Makeover ahead for Donovan's in Lower Mills
The Lower Mills Civic Association unanimously signed off Tuesday night on a plan by new owners to renovate Donovan's Village Tavern on Dorchester Avenue. The approval came with a caveat: At the urging of the association's vice president, Richard O'Mara, members tacked on a limit to how late a planned outdoor patio can serve food and drink.
The restaurant will stop serving at 11 p.m., a request the owners, who attended the association meeting at St. Gregory's school auditorium, said was reasonable.
Two brothers with a contracting business in Savin Hill, Brendan and Greg Feeney, will now head to Boston's Licensing Board to seek approval of a formal transfer from Matthew and Veronica Donovan, the longtime owners. A hearing on the transfer is scheduled for June 25.
The brothers, who hail from County Sligo in Ireland, and their attorney, John Connell, declined to disclose to the Reporter how much they paid for the restaurant and pub, which has been on the market for several years. The restaurant-bar is in the center of an area that is undergoing a rapid change, with several high-profile properties under construction, in redevelopment or on the market.
Peppered with questions from the small auditorium crowd, the Feeney brothers said they plan to rename the restaurant "The Ledge." The eatery will serve standard American food, such as burgers, fish and chips and chicken, for a lunch and dinner crowd. They are bringing in an "experienced chef" from the South Shore for their kitchen, they said.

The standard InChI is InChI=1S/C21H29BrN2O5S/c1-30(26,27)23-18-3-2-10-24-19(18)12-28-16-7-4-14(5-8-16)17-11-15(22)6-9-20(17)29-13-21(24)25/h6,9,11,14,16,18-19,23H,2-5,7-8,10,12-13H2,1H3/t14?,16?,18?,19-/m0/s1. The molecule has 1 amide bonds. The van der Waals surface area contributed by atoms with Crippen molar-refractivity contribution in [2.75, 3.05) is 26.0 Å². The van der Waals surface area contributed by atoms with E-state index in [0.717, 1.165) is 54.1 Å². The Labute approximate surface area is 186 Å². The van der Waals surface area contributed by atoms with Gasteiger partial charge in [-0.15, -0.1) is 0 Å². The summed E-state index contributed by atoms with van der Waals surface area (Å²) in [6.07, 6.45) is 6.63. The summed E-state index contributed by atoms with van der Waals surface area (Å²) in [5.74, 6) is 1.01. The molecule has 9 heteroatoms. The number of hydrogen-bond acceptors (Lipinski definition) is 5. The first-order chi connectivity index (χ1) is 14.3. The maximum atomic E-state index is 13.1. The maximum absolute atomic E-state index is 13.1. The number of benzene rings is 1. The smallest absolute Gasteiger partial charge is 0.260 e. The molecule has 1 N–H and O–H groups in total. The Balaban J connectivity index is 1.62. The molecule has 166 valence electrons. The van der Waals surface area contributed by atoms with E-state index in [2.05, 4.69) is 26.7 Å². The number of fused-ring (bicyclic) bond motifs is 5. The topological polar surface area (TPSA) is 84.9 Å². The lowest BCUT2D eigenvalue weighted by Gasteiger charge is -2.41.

A limited overhaul is in the cards for the Dot Ave. tavern, with one center entrance instead of two, two handicapped bathrooms, and an outdoor patio with a seasonal bar. The patio will seat up to 60 people at 30 tables, according to the presentation the Feeney brothers made to civic association members. The kitchen area will remain the same, and they may install a sprinkler system, they said.
They have no current plans for a house which stands at the rear of the property, they added. Ideally, they hope to open the revamped restaurant around Christmas-time or New Year's.
Peak hours will likely be between 6 p.m. and 9 p.m., Brendan Feeney said, adding that they were not going into the "early morning bar business." They will not seek an entertainment license, he said.
The brothers originally wanted a 1 a.m. closing time for both the bar and patio, but O'Mara said that raised a "red flag" for him. While other audience members said an 11 p.m. stoppage of food and alcohol at the patio was too restrictive, the new owners said they were open to it.
"I think it's a plus," O'Mara said afterwards of the new restaurant. "I trust their judgment on it."
The civic association also thanked the present co-owner, Veronica Donovan, for her 40-odd years of service in the community and the parish.
"We know you're not going to disappear," association president Michael Skillin said.